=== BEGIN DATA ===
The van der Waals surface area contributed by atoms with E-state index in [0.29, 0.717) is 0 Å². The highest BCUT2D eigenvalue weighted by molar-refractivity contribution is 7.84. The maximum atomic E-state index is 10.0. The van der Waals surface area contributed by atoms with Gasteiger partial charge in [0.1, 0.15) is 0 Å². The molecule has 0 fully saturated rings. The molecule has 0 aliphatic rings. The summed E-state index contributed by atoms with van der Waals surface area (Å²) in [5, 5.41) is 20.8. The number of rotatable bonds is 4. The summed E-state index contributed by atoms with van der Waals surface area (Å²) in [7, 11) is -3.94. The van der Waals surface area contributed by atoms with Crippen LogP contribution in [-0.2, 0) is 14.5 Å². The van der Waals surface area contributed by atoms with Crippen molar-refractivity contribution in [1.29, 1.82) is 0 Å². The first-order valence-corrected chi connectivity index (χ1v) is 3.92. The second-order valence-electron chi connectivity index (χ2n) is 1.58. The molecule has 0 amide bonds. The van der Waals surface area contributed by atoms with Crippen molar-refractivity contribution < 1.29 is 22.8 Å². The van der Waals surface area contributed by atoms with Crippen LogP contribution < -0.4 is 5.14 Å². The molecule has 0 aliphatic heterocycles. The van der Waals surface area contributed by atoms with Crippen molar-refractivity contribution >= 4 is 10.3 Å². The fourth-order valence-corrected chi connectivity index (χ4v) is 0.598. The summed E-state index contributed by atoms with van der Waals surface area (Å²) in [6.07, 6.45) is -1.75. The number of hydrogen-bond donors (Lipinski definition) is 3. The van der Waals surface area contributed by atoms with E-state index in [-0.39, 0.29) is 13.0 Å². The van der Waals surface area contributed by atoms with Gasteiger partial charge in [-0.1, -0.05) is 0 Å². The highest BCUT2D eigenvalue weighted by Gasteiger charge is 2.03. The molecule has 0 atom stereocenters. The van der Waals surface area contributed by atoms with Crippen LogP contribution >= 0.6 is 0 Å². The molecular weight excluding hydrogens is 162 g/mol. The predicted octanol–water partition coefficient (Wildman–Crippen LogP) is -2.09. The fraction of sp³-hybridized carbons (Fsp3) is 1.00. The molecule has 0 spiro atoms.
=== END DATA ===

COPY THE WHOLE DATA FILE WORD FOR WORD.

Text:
The van der Waals surface area contributed by atoms with E-state index in [0.29, 0.717) is 0 Å². The highest BCUT2D eigenvalue weighted by molar-refractivity contribution is 7.84. The maximum atomic E-state index is 10.0. The van der Waals surface area contributed by atoms with Gasteiger partial charge in [0.1, 0.15) is 0 Å². The molecule has 0 fully saturated rings. The molecule has 0 aliphatic rings. The summed E-state index contributed by atoms with van der Waals surface area (Å²) in [5, 5.41) is 20.8. The number of rotatable bonds is 4. The summed E-state index contributed by atoms with van der Waals surface area (Å²) in [7, 11) is -3.94. The van der Waals surface area contributed by atoms with Crippen LogP contribution in [-0.2, 0) is 14.5 Å². The van der Waals surface area contributed by atoms with Crippen molar-refractivity contribution in [1.29, 1.82) is 0 Å². The first-order valence-corrected chi connectivity index (χ1v) is 3.92. The second-order valence-electron chi connectivity index (χ2n) is 1.58. The molecule has 0 amide bonds. The van der Waals surface area contributed by atoms with Crippen molar-refractivity contribution < 1.29 is 22.8 Å². The van der Waals surface area contributed by atoms with Crippen LogP contribution < -0.4 is 5.14 Å². The molecule has 0 aliphatic heterocycles. The van der Waals surface area contributed by atoms with Crippen molar-refractivity contribution >= 4 is 10.3 Å². The fourth-order valence-corrected chi connectivity index (χ4v) is 0.598. The summed E-state index contributed by atoms with van der Waals surface area (Å²) in [6.07, 6.45) is -1.75. The number of hydrogen-bond donors (Lipinski definition) is 3. The van der Waals surface area contributed by atoms with E-state index in [-0.39, 0.29) is 13.0 Å². The van der Waals surface area contributed by atoms with Gasteiger partial charge in [-0.1, -0.05) is 0 Å². The highest BCUT2D eigenvalue weighted by Gasteiger charge is 2.03. The molecule has 0 atom stereocenters. The van der Waals surface area contributed by atoms with Crippen LogP contribution >= 0.6 is 0 Å². The molecular weight excluding hydrogens is 162 g/mol. The predicted octanol–water partition coefficient (Wildman–Crippen LogP) is -2.09. The fraction of sp³-hybridized carbons (Fsp3) is 1.00. The molecule has 0 spiro atoms.